Sawfly Life History Adaptations to Woody Plants

      Our aim is to examine various life history attributes of these sawflies and identify general patterns. Whenever possible, we compare sawflies to forest Lepidoptera to underscore differences and similarities between the two groups. First, we determine the degree to which herbs, shrubs, and trees are used as larval food. Then, focusing primarily on the largest group, the tree-feeding sawflies, we examine which plant parts these sawflies consume and how polyphagous they are. Next, we look at various attributes of the host trees to determine whether or not tree genera that support few sawfly species have any life history traits in common with tree genera that support many species. Then we look for patterns among sawflies that are forest pest in the Great Lakes region of North America. We conclude by examinig the conifer-feeding Diprionidae and Tenthredinidae of the Great Lakes region, comparing life history attributes of outbreak and nonoutbreak species. 1993

This article is in PDF format (file size: 1696 kb). To download this article, right click on the link immediately below and choose "save target as". To view the article, left click the link immediately below.
(Download the latest Acrobat Reader if required.)

Sawfly Life History Adaptations to Woody Plants   (1993)

Our aim is to examine various life history attributes of these sawflies and identify general patterns. Whenever possible, we compare sawflies to forest Lepidoptera to underscore differences and similarities between the two groups. First, we determine the degree to which herbs, shrubs, and trees are used as larval food. Then, focusing primarily on the largest group, the tree-feeding sawflies, we examine which plant parts these sawflies consume and how polyphagous they are. Next, we look at various attributes of the host trees to determine whether or not tree genera that support few sawfly species have any life history traits in common with tree genera that support many species. Then we look for patterns among sawflies that are forest pest in the Great Lakes region of North America. We conclude by examinig the conifer-feeding Diprionidae and Tenthredinidae of the Great Lakes region, comparing life history attributes of outbreak and nonoutbreak species.

Author: Haack, Robert A.; Mattson, William J.

Source: North America Tree-Feeding Sawflies. Vol. 19 no. 1.:p. 504-545. (1993)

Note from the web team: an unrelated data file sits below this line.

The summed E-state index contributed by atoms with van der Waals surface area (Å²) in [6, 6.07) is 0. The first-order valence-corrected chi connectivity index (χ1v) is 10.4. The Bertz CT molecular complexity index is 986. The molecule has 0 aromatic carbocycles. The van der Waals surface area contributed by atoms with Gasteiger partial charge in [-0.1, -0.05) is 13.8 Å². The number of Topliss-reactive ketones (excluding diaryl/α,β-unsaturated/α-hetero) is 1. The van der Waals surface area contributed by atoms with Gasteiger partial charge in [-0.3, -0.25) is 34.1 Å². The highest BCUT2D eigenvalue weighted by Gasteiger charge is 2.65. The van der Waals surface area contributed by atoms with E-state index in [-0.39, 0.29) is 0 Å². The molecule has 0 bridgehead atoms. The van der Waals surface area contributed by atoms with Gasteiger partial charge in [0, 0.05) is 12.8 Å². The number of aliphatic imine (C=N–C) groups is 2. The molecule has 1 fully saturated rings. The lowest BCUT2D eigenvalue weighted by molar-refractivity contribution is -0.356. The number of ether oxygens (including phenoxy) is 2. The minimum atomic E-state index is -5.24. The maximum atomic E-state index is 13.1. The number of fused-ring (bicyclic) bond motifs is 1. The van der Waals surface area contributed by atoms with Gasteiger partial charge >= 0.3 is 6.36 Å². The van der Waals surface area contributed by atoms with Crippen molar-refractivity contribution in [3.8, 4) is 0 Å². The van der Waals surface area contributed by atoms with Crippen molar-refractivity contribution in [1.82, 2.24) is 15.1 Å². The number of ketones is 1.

Citation: Haack, Robert A.; Mattson, William J.  1993.  Sawfly Life History Adaptations to Woody Plants  North America Tree-Feeding Sawflies. Vol. 19 no. 1.:p. 504-545. (1993).

Would you like to add information to this article?
Interested in writing or submitting an article?
Have a question about this article?


Have you reviewed the related Knowledge Base areas below?
  • KnowledgeBase: FPL (Forest Products Laboratory)

  • KnowledgeBase: Forestry

  • KnowledgeBase: FPL (Forest Products Laboratory)


    Would you like to add information to this article? ... Click Here

    If you have a question regarding a Knowledge Base article, your best chance at uncovering an answer is to search the entire Knowledge Base for related articles or to post your question at the appropriate WOODWEB Forum. Before posting your message, be sure to
    review our Forum Guidelines.

    Questions entered in the Knowledge Base Article comment form will not generate responses! A list of WOODWEB Forums can be found at WOODWEB's Site Map.

    When you post your question at the Forum, be sure to include references to the Knowledge Base article that inspired your question. The more information you provide with your question, the better your chances are of receiving responses.

    Return to beginning of article.



    Refer a Friend || Read This Important Information || Site Map || Privacy Policy || Site User Agreement

    Letters, questions or comments? E-Mail us and let us know what you think. Be sure to review our Frequently Asked Questions page.

    Contact us to discuss advertising or to report problems with this site.

    To report a problem, send an e-mail to our Webmaster

    Copyright © 1996-2017 - WOODWEB ® Inc.
    All rights reserved. No part of this publication may be reproduced in any manner without permission of the Editor.
    Review WOODWEB's Copyright Policy.

    The editors, writers, and staff at WOODWEB try to promote safe practices. What is safe for one woodworker under certain conditions may not be safe for others in different circumstances. Readers should undertake the use of materials and methods discussed at WOODWEB after considerate evaluation, and at their own risk.

    WOODWEB, Inc.
    335 Bedell Road
    Montrose, PA 18801

    Contact WOODWEB











  • WOODWEB - the leading resource for professional woodworkers


      Home » Knowledge Base » Knowledge Base Article